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Toxicol In Vitro. 2004 Jun;18(3):351-8.

Multi-species assessment of electrical resistance as a skin integrity marker for in vitro percutaneous absorption studies.

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Syngenta Central Toxicology Laboratory, Alderley Park, Macclesfield, Cheshire SK10 4TJ, UK.


Assessment of percutaneous absorption in vitro provides key information when predicting dermal absorption in vivo. Confirmation of skin membrane integrity is an essential component of the in vitro method, as described in test guideline OECD 428. Historically, assessment of the membrane's permeability to tritiated water (T2O) and the generation of a permeability coefficient (Kp) were used to confirm that the skin membrane was intact prior to application of the test penetrant. Measuring electrical resistance (ER) across the membrane is a simpler, quicker, safer and more cost effective method. To investigate the robustness of the ER integrity measure, the Kp values for T2O for a range of human and animal skin membranes were compared with corresponding ER data. Overall, for human, rat, pig, mouse, rabbit and guinea pig skin, the ER data gave a good inverse association with the corresponding Kp values; the higher the Kp the lower the ER values. In addition, the distribution across a large dataset for individual skin samples was similar for Kp and ER, allowing a cut-off value for ER to be established for each skin type. Based on CTL's (Syngenta Central Toxicology Laboratory) standard static diffusion cells and databridge, we propose that intact skin should have an ER equal to or above (in kOmega): human (10), mouse (5) guinea pig (5), pig (4) rat (3), and rabbit (0.8). We conclude that measurement of ER across in vitro skin membranes provides a robust measurement of skin barrier integrity and is an appropriate alternative to Kp for T2O in order to identify intact membranes that have acceptable permeability characteristics for in vitro percutaneous absorption studies.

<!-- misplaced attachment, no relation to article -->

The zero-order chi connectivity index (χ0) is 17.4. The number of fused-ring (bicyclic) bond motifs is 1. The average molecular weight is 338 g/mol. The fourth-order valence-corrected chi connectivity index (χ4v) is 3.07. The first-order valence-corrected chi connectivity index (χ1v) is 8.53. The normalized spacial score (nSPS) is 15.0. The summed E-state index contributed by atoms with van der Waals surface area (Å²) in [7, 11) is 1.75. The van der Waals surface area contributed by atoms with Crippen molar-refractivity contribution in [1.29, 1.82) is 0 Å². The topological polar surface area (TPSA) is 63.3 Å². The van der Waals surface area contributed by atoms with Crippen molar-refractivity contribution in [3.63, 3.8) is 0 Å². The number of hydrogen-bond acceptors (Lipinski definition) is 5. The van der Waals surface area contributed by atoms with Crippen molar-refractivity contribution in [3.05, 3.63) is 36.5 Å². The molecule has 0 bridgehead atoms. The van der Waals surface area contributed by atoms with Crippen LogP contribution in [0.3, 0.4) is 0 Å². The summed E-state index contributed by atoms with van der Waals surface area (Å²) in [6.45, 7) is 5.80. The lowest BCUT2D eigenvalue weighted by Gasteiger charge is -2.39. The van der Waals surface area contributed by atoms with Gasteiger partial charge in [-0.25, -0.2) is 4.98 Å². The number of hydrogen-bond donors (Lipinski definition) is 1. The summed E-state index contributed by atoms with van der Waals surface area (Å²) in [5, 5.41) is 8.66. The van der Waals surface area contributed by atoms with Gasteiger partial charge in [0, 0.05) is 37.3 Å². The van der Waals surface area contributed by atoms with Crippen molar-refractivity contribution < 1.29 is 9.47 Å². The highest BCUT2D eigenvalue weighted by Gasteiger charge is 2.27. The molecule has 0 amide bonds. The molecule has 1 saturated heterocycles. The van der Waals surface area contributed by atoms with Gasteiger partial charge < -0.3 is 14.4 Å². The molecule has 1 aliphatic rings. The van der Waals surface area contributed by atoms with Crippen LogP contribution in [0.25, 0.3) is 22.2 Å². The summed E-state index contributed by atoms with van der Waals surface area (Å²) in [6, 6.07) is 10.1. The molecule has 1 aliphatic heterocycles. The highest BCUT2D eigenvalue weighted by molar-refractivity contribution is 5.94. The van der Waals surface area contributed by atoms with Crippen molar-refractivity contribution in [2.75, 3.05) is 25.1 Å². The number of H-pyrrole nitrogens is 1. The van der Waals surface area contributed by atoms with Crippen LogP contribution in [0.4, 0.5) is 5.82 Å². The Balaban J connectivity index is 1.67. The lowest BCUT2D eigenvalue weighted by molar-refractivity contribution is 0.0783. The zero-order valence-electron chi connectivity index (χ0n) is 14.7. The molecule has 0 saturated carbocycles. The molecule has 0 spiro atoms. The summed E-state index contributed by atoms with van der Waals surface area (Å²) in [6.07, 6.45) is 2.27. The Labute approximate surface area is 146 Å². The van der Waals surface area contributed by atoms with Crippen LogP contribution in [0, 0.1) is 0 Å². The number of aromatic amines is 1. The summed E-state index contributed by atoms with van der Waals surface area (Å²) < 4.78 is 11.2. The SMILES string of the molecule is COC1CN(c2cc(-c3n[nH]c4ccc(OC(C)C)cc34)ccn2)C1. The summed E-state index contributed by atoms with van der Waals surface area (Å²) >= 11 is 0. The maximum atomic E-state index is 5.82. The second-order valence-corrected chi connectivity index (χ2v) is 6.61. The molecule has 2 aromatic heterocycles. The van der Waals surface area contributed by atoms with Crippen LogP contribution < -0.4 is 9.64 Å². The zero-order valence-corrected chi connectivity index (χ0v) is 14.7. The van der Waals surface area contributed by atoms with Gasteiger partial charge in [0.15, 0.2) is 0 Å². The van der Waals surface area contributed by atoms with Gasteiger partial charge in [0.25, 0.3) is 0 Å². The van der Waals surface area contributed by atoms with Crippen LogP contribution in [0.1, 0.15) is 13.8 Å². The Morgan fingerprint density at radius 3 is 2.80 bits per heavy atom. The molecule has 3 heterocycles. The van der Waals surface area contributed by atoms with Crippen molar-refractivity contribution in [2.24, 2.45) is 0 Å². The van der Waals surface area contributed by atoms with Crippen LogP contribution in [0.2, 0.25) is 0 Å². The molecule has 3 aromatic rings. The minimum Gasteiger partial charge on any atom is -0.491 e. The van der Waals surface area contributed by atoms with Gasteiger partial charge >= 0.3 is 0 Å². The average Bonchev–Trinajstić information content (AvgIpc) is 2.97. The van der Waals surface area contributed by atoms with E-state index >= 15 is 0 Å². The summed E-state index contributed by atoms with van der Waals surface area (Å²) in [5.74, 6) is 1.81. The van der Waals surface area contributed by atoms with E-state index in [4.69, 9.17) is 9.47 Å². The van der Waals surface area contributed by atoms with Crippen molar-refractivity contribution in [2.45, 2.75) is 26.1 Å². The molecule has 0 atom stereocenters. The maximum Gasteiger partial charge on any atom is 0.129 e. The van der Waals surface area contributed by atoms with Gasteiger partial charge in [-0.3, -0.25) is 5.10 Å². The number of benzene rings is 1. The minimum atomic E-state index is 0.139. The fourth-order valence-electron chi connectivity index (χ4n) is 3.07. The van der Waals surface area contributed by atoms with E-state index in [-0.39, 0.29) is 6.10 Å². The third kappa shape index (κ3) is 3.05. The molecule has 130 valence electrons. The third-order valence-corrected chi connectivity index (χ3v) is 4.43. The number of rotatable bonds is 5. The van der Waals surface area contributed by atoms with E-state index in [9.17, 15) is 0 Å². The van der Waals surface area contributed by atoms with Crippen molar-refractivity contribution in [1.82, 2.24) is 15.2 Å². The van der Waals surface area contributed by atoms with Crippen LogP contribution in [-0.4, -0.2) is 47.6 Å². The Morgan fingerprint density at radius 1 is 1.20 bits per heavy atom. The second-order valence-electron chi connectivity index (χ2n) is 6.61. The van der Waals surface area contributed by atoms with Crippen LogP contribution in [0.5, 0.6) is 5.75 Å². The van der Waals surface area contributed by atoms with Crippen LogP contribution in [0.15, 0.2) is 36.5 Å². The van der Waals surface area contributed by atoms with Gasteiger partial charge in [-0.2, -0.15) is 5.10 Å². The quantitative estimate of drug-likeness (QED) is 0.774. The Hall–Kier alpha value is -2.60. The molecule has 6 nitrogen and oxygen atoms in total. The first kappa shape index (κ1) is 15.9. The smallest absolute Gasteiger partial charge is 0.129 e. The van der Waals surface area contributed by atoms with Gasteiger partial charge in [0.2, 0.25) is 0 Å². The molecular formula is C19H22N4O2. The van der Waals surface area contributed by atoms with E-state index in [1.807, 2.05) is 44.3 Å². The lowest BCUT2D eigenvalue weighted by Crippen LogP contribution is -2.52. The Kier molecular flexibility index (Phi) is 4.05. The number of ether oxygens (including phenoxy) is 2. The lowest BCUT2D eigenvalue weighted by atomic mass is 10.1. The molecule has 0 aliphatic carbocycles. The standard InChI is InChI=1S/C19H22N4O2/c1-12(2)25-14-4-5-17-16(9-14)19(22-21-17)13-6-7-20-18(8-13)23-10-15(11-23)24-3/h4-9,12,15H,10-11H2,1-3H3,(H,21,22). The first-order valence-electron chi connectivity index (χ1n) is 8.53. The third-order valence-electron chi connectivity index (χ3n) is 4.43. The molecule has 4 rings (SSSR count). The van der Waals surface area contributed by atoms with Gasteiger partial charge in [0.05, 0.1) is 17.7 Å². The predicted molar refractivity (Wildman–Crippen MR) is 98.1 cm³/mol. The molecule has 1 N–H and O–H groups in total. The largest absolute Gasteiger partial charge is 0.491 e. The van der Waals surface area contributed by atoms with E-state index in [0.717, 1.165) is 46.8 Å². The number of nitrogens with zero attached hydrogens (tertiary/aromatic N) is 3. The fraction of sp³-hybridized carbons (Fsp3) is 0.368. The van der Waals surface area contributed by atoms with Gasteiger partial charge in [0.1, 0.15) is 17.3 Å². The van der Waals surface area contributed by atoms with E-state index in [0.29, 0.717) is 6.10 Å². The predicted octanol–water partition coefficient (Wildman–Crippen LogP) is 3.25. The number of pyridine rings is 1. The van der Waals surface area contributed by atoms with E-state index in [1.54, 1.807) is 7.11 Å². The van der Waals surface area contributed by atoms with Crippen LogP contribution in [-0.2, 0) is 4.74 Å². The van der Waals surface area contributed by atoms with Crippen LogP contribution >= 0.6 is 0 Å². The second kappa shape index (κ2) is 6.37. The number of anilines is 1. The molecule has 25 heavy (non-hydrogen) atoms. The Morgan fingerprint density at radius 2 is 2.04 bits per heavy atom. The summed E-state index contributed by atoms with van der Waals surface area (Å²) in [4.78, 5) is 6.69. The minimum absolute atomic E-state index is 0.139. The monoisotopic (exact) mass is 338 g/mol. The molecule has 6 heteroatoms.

[Indexed for MEDLINE]

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